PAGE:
My suggestion is to focus on diagnosis, not repair. This might be harder than fixing it, mainly because it takes more patience. But it’s also safe. Repairs aren’t always safe.
Corrupt systemd journals are semi-common, and journalctl skips over the corrupt entries (the whole journal file isn’t corrupt, just one or two entries - resulting in log rotation to avoid further problems with that file).
We really need to see kernel messages related to mounting the file system. All file system mount related problems are kernel messages, so yeah we need
How to get it?
You could add
rd.break=pre-mount as a kernel parameter, which will get you a prompt while still in the initramfs environment. It’s super limited and directories aren’t quite what you’d expect. Once at the prompt you can do:
blkid and identify the Btrfs partition. And simply try to mount it,
mount /dev/sdXY /sysroot (the mount point /sysroot is unique to the initramfs environment, other more familiar locations don’t yet exist). If the problem is with Btrfs, this mount will fail, and now you can get
dmesg and take a cell phone photo and post it here.
Still another option is USB install media (any) and doing something similar. Boot, head to a terminal program, identify the partitions, mount the btrfs partition (or try to) and then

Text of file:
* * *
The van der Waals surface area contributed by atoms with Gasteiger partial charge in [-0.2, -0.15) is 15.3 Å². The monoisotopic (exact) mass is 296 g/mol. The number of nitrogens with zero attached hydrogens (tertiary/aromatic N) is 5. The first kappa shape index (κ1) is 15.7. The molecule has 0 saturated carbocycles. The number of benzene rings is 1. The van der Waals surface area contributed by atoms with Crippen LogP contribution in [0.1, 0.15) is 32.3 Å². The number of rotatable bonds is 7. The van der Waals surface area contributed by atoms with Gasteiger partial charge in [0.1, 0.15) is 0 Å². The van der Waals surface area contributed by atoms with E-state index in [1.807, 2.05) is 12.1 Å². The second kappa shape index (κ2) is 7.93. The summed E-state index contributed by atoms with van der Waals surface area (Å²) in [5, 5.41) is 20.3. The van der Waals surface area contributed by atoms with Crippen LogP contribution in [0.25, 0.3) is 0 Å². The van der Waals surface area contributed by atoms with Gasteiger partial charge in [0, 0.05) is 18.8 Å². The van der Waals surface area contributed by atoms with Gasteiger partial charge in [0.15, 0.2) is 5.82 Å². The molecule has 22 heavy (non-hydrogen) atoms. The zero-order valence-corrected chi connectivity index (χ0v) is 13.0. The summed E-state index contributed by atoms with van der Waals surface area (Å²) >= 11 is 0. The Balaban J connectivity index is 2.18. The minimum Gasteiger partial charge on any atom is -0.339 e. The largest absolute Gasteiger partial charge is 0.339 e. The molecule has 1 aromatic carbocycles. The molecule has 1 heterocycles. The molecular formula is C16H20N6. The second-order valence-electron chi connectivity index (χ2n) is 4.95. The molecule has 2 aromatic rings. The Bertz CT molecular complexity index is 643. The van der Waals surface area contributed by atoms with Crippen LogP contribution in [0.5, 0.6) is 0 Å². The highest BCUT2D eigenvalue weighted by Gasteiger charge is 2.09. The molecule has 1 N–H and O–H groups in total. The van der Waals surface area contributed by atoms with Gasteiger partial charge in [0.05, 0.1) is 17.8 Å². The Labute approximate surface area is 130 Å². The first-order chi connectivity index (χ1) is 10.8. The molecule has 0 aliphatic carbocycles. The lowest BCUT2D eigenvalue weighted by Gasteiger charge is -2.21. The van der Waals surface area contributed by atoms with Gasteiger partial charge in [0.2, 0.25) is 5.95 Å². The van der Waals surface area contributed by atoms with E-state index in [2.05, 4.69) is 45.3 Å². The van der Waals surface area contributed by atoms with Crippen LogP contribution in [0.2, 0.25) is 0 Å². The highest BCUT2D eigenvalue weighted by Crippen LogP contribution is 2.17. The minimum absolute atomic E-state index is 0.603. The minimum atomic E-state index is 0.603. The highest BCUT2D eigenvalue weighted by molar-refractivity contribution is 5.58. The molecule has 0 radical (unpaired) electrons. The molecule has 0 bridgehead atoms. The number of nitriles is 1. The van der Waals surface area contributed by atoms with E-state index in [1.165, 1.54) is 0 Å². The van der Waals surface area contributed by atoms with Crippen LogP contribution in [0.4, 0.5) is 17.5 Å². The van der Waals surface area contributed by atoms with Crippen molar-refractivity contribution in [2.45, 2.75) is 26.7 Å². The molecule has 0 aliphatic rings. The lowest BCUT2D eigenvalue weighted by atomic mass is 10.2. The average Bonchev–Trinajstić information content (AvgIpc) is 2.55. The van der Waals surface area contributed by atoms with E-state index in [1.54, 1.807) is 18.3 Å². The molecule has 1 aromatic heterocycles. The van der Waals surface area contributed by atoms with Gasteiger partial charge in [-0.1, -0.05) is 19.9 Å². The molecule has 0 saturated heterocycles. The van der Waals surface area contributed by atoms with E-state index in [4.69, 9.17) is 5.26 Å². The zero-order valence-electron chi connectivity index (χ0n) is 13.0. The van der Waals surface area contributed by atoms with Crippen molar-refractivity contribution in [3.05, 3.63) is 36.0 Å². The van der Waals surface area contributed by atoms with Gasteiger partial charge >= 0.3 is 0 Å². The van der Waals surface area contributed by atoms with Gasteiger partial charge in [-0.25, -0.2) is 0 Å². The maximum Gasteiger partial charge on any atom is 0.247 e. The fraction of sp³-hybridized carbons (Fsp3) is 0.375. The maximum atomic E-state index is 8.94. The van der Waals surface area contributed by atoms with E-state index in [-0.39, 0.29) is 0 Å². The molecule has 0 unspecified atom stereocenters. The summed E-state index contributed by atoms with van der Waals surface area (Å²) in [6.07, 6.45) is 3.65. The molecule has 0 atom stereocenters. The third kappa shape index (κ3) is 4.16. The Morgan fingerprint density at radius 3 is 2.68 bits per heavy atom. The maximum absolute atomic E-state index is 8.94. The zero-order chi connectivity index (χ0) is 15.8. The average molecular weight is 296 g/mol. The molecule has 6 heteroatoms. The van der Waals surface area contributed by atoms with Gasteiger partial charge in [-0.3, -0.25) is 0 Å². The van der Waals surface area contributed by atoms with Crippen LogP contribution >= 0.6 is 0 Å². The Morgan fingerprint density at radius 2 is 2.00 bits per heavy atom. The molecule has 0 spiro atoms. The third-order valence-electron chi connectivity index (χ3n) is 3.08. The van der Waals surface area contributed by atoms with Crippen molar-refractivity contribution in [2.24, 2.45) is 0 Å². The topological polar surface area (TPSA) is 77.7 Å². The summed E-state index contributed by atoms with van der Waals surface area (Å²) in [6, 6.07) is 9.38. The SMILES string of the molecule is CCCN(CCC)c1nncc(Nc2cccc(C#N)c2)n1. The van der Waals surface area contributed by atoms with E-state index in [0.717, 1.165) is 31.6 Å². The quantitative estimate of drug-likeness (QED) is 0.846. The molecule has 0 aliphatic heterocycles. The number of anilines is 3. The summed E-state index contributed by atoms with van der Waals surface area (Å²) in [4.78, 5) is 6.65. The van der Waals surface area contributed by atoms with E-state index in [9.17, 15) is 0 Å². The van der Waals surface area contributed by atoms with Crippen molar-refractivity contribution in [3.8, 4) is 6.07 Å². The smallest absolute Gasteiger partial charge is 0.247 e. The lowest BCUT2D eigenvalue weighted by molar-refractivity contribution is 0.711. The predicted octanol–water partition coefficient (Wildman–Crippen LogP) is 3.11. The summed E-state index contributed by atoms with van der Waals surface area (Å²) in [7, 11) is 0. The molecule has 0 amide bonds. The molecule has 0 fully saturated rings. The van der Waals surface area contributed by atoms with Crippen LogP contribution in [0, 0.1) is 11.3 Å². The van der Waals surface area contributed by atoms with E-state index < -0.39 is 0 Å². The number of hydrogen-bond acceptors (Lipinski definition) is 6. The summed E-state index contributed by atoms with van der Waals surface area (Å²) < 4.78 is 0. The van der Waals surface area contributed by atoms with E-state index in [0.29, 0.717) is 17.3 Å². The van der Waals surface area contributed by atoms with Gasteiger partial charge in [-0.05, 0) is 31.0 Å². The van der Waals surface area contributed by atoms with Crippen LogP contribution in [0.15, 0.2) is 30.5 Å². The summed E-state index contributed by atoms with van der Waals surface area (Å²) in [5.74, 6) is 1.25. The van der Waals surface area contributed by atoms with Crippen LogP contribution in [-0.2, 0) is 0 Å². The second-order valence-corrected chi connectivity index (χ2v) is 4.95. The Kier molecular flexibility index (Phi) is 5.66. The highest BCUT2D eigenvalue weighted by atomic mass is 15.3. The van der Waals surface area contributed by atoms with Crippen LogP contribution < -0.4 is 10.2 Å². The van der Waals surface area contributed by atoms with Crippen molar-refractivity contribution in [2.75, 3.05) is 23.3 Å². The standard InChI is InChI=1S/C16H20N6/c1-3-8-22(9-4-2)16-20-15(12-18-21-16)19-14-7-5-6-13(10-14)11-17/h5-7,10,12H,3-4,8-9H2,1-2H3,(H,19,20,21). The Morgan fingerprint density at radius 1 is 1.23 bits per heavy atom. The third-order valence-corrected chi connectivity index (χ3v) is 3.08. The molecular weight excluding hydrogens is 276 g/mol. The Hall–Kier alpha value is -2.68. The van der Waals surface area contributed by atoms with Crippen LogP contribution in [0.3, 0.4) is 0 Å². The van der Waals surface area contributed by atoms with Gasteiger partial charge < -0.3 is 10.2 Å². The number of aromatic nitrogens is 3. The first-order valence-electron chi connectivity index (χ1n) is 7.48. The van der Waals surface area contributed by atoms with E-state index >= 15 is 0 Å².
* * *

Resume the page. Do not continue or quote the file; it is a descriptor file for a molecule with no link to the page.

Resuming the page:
dmesg and see what the kernel says the issue is.
OK re(read) the thread and see it was a one time read-only. So in that case, you can just reboot and it should ordinarily recover on its own. But you’re right to be suspicious.
I would use
journalctl to look at previous kernel messages that have been recorded. However, because the file system went read only, the log might not have these messages because they couldn’t be written. We’d need
dmesg at the time the error occurred in this case. My guess is the file system became confused and went read only to avoid the confusion being written to disk, which is the correct behavior.
Btrfs has a read time and write time tree checker to verify correctness of certain very important metadata prior to writing them to disk and if something is wrong (including even bit flips) the tree checker will trigger and flip the file system read only to prevent the confusion from being written to disk. It could be something like that. But what’s next depends on the actual error rather than speculation.
It’s safe to do drive tests, but also a good idea to do memory tests.
There’s some tradeoffs between pre-boot environment testers like memtest86 (and descendants) which test more memory but can be difficult to use. And linux user space testers like memtester (in Fedora repo) which are easier to use but test less memory because linux has to be booted first and any memory being used prior to initiating the test is not tested. You can limit this side effect somewhat by booting with kernel parameter
3 (same as
systemd.unit=multi-user.target) which will boot to a prompt and leave out the entire graphical target stack, saving quite a lot of memory for testing.